Is there anyone in your life who is dependent on you? Sooner or later most of us want to sit down and plan our future, or at least make a “five-year plan”. Yet if you are a caregiver, this can be difficult.
The Bible tells us to “bear each other’s burdens.” (Galatians 6:2) – But, when those burdens interfere with your personal goals, are you allowed to set them aside? Is it possible to love your sick family member, and at the same time plan a future for yourself?
Why is it more difficult to plan for the future as a caregiver?
Planning for the future is hard for everyone. Whether you have too many possibilities or not enough, it’s difficult to figure out what something we have never experienced will look like.
Most of us have dreams we’d like to see become reality, or at the very least we dream that one day we will have dreams.
Considering our future in the presence of chronic illness is even harder. Illness is unpredictable. We can’t say how long our family member will need us, or how soon they will take a turn for the better or the worse.
We need to be realistic, but also hopeful.
Loving someone who is ill or aging means that whatever decisions you make, you are making them for two. That is a lot of responsibility, and there is a huge pressure to ‘choose right‘.
If you want to love, you can’t avoid the future
It is wise to make plans, but it is also loving. Part of caring deeply about someone is caring for them not only in the present, but also in the future.
It is not fatalistic but holistic to make contingency plans and prepare for the worst as well as the best.
Perhaps this means we need to choose to stay close by to our aging parents rather than accept a dream job overseas. Perhaps it looks like choosing a career path that will allow us to have the time to love our brother, should his health decline further.
Do these sound like huge, impossible sacrifices?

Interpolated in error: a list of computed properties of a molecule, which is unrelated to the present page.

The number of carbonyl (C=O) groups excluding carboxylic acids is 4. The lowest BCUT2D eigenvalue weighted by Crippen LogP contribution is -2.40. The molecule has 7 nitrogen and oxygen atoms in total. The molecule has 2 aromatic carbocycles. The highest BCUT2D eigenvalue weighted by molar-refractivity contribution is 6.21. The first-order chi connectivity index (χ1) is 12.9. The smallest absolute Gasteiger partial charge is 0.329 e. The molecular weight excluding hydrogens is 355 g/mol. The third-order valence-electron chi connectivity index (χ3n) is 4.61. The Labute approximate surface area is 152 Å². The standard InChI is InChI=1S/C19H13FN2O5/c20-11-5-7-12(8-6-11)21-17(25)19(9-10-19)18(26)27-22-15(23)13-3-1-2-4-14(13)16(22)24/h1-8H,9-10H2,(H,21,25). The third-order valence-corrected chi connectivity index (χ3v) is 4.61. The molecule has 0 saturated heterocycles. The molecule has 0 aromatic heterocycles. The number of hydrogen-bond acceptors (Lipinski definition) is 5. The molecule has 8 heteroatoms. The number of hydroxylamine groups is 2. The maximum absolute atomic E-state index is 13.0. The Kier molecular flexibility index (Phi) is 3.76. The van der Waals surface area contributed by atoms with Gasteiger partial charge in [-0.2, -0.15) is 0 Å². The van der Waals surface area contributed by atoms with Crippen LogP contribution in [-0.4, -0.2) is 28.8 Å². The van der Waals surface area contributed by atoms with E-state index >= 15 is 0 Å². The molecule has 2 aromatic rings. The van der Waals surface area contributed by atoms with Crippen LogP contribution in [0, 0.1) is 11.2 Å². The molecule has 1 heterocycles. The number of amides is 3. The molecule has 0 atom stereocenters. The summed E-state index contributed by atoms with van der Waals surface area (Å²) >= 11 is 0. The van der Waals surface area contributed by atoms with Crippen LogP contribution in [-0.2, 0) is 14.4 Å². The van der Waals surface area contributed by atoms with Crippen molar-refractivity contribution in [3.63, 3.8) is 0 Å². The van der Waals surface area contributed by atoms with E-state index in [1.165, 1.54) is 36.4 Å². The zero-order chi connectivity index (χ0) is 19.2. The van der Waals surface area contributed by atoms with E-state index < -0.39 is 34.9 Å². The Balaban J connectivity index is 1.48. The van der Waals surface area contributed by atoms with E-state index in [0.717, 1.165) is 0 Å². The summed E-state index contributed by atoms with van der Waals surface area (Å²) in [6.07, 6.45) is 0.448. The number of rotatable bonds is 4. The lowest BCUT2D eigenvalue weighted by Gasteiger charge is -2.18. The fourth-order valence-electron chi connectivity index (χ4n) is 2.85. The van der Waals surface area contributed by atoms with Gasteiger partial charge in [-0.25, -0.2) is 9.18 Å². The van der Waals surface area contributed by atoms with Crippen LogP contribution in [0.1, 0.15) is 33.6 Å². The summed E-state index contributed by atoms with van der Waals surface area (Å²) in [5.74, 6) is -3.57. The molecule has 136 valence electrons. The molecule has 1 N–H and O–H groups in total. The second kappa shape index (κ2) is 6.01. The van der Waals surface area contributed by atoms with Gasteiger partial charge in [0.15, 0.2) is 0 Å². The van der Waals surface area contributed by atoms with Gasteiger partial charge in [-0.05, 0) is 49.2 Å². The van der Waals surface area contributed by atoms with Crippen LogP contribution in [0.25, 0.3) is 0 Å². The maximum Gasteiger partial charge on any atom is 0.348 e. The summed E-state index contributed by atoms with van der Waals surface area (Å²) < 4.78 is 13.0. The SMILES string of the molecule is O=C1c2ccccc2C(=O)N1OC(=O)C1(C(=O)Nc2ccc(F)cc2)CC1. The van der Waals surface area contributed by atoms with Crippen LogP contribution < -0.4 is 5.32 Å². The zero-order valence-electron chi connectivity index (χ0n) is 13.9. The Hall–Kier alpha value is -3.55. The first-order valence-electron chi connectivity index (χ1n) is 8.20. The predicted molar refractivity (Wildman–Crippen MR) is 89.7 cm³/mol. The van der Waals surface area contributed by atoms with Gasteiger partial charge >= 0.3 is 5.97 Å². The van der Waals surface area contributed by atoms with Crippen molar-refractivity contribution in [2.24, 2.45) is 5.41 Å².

Perhaps they do, but in the right time and place they may be the right decisions – and we do not follow a God who was afraid to sacrifice.
If you want to love, you can’t do this alone
It is never wise to make decisions in isolation. Being alone distorts perspectives. It makes tiny grains of sand into rocks, and possibilities into absolutes. If you can, talk to your ill family member. Gently, realistically, include them in your plans.
Talk with other people too. Be open and willing to share your doubts and your fears. There’s nothing shameful about admitting you are reducing or changing your dreams for the sake of someone you have been called to love.
If you want to love, you need to pray
Perhaps Western Culture pats us on the back and tells us we can love others while pursuing success, that we can sacrifice and achieve our dreams – but this is not always the case.
I do not mean that we should give up all chance of hope and joy, but I want to suggest that perhaps sometimes God calls us to discover our delight in other places, and pursue different dreams. Why not be open to the reality that fulfillment can be found in a multitude of places, if we seek it first in Jesus?
There is nothing in us which means we deserve a life exactly as we want it. In an ideal situation we may choose X and Y, that is true – but life is not ideal, and so we may have to choose Z instead.
Life is messy and complex, so let us pray for contentment.
This is how you plan your future as a caregiver:
Remember that just because you slam a door shut doesn’t mean it’s locked. We can rest assured that God has a plan for each of us. It’s a plan that is never cobbled together, or a second-rate plan, even if it feels like it at times.